Officers are being deployed early in the afternoon and evening to enforce the laws and rules of the ISDRA. An “Unlawful Assembly” is declared by a consensus of the on-site law enforcement agency coalition leadership of the Bureau of Land Management (BLM), Imperial County Sheriffs Office (ICSO), and San Diego County Sheriffs Office (SDCO). However, if required, and in the absence of other agencies, the leadership of any individual law enforcement agency may make a declaration. A pinch point is set up on the Oldsmobile Sand Highway to assist in the process of dispersing the “Unlawful Assembly”. These actions are taken to limit the build up of undesirable activities at popular evening gathering spots.

What can the Sand Sport enthusiast do to help?
Be aware of your surrounding conditions. Alert the law enforcement personnel of your observations. When you are requested to leave the area where an “Unlawful Assembly” has been declared, do not delay. As a law abiding sand sport enthusiast it is in your best interest to move through this area in an orderly fashion and leave the area.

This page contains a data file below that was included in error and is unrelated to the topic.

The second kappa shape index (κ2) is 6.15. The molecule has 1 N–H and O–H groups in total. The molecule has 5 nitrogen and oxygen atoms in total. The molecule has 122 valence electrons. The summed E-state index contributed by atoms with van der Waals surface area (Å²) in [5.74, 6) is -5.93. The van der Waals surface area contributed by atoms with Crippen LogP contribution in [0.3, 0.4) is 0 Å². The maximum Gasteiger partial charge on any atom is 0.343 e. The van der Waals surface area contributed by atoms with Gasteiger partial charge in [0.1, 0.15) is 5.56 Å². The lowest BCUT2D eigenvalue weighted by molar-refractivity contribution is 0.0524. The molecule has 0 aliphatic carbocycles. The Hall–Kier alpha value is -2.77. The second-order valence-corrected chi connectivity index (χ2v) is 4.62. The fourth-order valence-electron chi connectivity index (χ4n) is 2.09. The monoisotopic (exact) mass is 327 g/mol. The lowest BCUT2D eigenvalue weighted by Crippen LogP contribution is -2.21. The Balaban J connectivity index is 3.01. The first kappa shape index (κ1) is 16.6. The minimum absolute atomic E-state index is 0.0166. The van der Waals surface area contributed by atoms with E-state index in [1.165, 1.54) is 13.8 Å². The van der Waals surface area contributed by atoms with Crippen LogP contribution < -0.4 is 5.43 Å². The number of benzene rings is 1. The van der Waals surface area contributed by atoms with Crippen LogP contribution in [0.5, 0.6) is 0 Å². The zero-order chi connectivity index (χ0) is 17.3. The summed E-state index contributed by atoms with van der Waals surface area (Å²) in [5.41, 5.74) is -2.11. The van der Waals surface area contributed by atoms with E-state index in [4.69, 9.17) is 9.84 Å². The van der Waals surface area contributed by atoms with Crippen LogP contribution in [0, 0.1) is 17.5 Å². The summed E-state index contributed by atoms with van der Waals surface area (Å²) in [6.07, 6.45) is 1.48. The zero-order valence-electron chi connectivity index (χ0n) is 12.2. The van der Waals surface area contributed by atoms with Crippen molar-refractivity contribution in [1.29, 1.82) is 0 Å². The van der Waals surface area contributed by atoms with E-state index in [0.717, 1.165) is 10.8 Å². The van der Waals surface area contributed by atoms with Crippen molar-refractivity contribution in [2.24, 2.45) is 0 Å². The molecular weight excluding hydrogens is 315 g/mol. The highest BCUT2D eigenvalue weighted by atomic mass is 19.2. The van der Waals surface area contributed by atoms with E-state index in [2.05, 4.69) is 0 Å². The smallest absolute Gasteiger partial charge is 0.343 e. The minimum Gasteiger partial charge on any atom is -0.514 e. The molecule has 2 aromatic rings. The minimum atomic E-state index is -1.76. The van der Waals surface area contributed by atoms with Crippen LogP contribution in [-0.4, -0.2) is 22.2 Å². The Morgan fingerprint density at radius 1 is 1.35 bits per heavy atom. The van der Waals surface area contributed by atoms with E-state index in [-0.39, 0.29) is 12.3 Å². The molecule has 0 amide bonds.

When individuals or groups attempt to circle back into an area after an “Unlawful Assembly” has been declared, it creates additional congestion and establishes the elements of “non-compliance” which can lead to more aggressive law enforcement tactics. Your direction of travel must be away from the law enforcement vehicles. Normally you will receive plenty of warning. Law enforcement vehicles will line up. Public address systems announcements will provide guidance followed by law enforcement vehicle emergency lights and then sirens as the area is cleared. Don't delay because it is difficult for the law enforcement personnel to differentiate between you being slow to respond and someone that is unwilling to obey the dispersal order.